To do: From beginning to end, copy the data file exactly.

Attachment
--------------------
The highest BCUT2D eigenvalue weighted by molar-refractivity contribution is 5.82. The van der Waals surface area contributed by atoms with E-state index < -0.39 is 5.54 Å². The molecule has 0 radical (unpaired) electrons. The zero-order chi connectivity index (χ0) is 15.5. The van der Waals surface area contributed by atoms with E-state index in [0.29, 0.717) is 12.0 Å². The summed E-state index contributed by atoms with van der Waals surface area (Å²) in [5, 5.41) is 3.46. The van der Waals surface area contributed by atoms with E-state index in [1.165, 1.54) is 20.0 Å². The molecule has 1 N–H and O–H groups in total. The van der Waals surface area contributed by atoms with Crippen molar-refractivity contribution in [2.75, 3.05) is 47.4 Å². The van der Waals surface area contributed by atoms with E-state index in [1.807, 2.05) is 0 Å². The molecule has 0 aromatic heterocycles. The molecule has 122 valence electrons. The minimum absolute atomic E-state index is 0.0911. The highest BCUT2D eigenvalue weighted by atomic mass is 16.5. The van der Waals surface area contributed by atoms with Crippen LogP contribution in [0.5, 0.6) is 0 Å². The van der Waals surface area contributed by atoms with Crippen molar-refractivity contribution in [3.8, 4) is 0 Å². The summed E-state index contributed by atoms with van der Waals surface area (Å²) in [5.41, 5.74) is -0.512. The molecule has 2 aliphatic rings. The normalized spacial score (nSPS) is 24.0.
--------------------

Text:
The highest BCUT2D eigenvalue weighted by molar-refractivity contribution is 5.82. The van der Waals surface area contributed by atoms with E-state index < -0.39 is 5.54 Å². The molecule has 0 radical (unpaired) electrons. The zero-order chi connectivity index (χ0) is 15.5. The van der Waals surface area contributed by atoms with E-state index in [0.29, 0.717) is 12.0 Å². The summed E-state index contributed by atoms with van der Waals surface area (Å²) in [5, 5.41) is 3.46. The van der Waals surface area contributed by atoms with E-state index in [1.165, 1.54) is 20.0 Å². The molecule has 1 N–H and O–H groups in total. The van der Waals surface area contributed by atoms with Crippen molar-refractivity contribution in [2.75, 3.05) is 47.4 Å². The van der Waals surface area contributed by atoms with E-state index in [1.807, 2.05) is 0 Å². The molecule has 0 aromatic heterocycles. The molecule has 122 valence electrons. The minimum absolute atomic E-state index is 0.0911. The highest BCUT2D eigenvalue weighted by atomic mass is 16.5. The van der Waals surface area contributed by atoms with Crippen LogP contribution in [0.5, 0.6) is 0 Å². The van der Waals surface area contributed by atoms with Crippen molar-refractivity contribution in [3.8, 4) is 0 Å². The summed E-state index contributed by atoms with van der Waals surface area (Å²) in [5.41, 5.74) is -0.512. The molecule has 2 aliphatic rings. The normalized spacial score (nSPS) is 24.0.